Thermal solar panels which preheat water for the central heating and hot water system are useful though.

  13. Charles Manning
    Paris Hilton

    @ Green Coffee Cups

    Sanitising is the very worst thing to do to a green coffee cup! The green actually comes from the mould & other life forms and sanitising will kill, or at least maim, the life forms. The mug is made out of corn starch so that the wee beasties have something to feed on.

    PH because this is such basic biology!

    And, yes, Ricahrd is right. Current silicon PV is greenwashing at its worst. The only time PV makes sense is when the whole system installation requires considerable extra resourcess to put in (eg. remote area power). There are some promising PV technologies on the horizon with real energy benefits, but backing silicon PV is just silly.

  14. Vladimir Plouzhnikov

    @Michael H.F. Wilkinson

    "If I need 1000 of the same servers, it is VERY smart to choose the greener solution, nothing to do with environmental policy, just "old-fashioned good business sence.""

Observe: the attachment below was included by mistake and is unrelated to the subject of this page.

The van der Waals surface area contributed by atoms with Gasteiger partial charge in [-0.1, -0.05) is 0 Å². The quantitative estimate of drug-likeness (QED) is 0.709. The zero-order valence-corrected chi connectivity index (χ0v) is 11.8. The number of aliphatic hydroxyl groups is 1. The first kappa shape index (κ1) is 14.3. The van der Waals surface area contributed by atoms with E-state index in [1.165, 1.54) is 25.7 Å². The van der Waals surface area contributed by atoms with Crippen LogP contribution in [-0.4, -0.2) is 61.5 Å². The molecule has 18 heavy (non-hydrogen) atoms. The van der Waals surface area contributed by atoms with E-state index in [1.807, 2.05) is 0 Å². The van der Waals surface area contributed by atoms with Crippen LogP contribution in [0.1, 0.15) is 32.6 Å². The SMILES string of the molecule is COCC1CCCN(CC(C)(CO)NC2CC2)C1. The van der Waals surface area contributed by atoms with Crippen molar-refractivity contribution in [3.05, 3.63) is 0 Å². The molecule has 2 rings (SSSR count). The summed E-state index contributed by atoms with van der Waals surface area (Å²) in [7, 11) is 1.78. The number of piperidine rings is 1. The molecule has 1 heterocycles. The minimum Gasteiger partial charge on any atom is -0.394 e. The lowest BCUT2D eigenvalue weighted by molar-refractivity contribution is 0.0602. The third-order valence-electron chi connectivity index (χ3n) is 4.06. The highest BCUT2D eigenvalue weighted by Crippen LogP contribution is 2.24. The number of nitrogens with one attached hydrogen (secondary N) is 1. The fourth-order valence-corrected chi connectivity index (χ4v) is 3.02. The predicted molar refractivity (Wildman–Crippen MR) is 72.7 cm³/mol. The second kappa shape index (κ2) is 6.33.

Oh, yes - completely agree with you. But what does it have to do with "green"?

    It's not a green solution - it's a better equipment (subject to reliability compromises if any). You go for it because the energy prices are rising and that new equipment helps you save money. You (or your compmany) would still go for it even (or especially) if we faced a new Ice Age and not a Global Warming.

    Green solution is to switch to an inferior cooling system, which will cost twice as much and will only work if it rained the night before and otherwise will rely on you opening all doors and windows and flapping your hands at the comms racks to try to cool them down.

    What I'm saying is that "green" here and now is just like "red" was in the Soviet Union - the holy colour of political correctness.

  15. Anonymous Coward
    Anonymous Coward

    @Vladimir Plouzhnikov

    Right on, comrade.